Designing the Site Topology for Windows Server 2008 AD DS
Updated: April 26, 2012
Applies To: Windows Server 2008, Windows Server 2008 R2, Windows Server 2012
A directory service site topology is a logical representation of your physical network. Designing a site topology for Active Directory Domain Services (AD DS) involves planning for domain controller placement and designing sites, subnets, site links, and site link bridges to ensure efficient routing of query and replication traffic.
Designing a site topology helps you efficiently route client queries and Active Directory replication traffic. A well-designed site topology helps your organization achieve the following benefits:
Minimize the cost of replicating Active Directory data.
Minimize administrative efforts that are required to maintain the site topology.
Schedule replication that enables locations with slow or dial-up network links to replicate Active Directory data during off-peak hours.
Optimize the ability of client computers to locate the nearest resources, such as domain controllers and Distributed File System (DFS) servers. This helps to reduce network traffic over slow wide area network (WAN) links, improve logon and logoff processes, and speed up file download operations.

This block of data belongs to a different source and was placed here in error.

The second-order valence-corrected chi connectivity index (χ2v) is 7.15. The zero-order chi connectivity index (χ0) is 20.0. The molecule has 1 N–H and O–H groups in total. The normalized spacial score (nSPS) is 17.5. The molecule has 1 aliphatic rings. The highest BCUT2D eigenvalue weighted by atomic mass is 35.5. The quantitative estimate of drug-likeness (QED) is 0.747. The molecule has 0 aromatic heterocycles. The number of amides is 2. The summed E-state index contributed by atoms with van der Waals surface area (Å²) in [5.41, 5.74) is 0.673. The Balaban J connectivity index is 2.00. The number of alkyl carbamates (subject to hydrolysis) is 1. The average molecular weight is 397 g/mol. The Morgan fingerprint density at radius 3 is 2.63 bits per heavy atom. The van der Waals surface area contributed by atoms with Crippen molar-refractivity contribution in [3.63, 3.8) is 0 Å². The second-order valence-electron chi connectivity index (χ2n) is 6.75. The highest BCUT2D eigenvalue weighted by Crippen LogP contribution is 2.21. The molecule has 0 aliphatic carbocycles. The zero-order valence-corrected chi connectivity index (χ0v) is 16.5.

Before you begin to design your site topology, you must understand your physical network structure. In addition, you must first design your Active Directory logical structure, including the administrative hierarchy, forest plan, and domain plan for each forest. You must also complete your Domain Name System (DNS) infrastructure design for AD DS. For more information about designing your Active Directory logical structure and DNS infrastructure, see Designing the Logical Structure for Windows Server 2008 AD DS.
After you complete your site topology design, you must verify that your domain controllers meet the hardware requirements for Windows Server 2008 Standard, Windows Server 2008 Enterprise, and Windows Server 2008 Datacenter.